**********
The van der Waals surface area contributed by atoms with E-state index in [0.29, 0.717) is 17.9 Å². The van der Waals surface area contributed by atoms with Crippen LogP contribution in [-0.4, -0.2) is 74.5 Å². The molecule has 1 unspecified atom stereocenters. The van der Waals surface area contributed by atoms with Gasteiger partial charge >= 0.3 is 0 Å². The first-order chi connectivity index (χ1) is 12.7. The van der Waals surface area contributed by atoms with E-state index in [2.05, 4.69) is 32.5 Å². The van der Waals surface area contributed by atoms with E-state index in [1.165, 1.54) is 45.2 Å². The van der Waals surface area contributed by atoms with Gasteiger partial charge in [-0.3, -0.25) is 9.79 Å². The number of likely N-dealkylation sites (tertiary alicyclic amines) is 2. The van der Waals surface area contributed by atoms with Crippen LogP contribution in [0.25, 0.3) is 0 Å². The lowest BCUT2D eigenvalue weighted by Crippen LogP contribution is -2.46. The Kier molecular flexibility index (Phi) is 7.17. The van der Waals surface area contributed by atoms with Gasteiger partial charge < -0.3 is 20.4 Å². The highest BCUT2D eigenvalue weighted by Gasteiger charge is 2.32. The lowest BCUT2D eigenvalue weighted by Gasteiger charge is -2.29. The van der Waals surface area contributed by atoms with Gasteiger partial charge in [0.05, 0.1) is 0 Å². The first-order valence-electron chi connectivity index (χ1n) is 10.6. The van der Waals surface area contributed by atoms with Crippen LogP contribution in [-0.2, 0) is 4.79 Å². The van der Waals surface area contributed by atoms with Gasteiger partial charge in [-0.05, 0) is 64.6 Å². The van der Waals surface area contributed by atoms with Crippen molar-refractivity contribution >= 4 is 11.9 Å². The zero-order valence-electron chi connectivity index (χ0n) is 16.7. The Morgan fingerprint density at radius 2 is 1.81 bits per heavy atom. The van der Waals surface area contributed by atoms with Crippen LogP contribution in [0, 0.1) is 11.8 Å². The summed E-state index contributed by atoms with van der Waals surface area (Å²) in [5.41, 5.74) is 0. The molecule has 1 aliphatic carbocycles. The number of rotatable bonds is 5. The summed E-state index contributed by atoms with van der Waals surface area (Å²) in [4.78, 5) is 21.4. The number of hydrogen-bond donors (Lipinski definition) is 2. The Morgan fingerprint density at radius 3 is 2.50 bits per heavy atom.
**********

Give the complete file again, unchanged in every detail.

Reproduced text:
The van der Waals surface area contributed by atoms with E-state index in [0.29, 0.717) is 17.9 Å². The van der Waals surface area contributed by atoms with Crippen LogP contribution in [-0.4, -0.2) is 74.5 Å². The molecule has 1 unspecified atom stereocenters. The van der Waals surface area contributed by atoms with Gasteiger partial charge >= 0.3 is 0 Å². The first-order chi connectivity index (χ1) is 12.7. The van der Waals surface area contributed by atoms with E-state index in [2.05, 4.69) is 32.5 Å². The van der Waals surface area contributed by atoms with E-state index in [1.165, 1.54) is 45.2 Å². The van der Waals surface area contributed by atoms with Gasteiger partial charge in [-0.3, -0.25) is 9.79 Å². The number of likely N-dealkylation sites (tertiary alicyclic amines) is 2. The van der Waals surface area contributed by atoms with Crippen LogP contribution in [0.25, 0.3) is 0 Å². The lowest BCUT2D eigenvalue weighted by Crippen LogP contribution is -2.46. The Kier molecular flexibility index (Phi) is 7.17. The van der Waals surface area contributed by atoms with Gasteiger partial charge < -0.3 is 20.4 Å². The highest BCUT2D eigenvalue weighted by Gasteiger charge is 2.32. The lowest BCUT2D eigenvalue weighted by Gasteiger charge is -2.29. The van der Waals surface area contributed by atoms with Gasteiger partial charge in [0.05, 0.1) is 0 Å². The first-order valence-electron chi connectivity index (χ1n) is 10.6. The van der Waals surface area contributed by atoms with Crippen LogP contribution in [-0.2, 0) is 4.79 Å². The van der Waals surface area contributed by atoms with Gasteiger partial charge in [-0.05, 0) is 64.6 Å². The van der Waals surface area contributed by atoms with Crippen molar-refractivity contribution >= 4 is 11.9 Å². The zero-order valence-electron chi connectivity index (χ0n) is 16.7. The Morgan fingerprint density at radius 2 is 1.81 bits per heavy atom. The van der Waals surface area contributed by atoms with Crippen LogP contribution in [0, 0.1) is 11.8 Å². The summed E-state index contributed by atoms with van der Waals surface area (Å²) in [5.41, 5.74) is 0. The molecule has 1 aliphatic carbocycles. The number of rotatable bonds is 5. The summed E-state index contributed by atoms with van der Waals surface area (Å²) in [4.78, 5) is 21.4. The number of hydrogen-bond donors (Lipinski definition) is 2. The Morgan fingerprint density at radius 3 is 2.50 bits per heavy atom.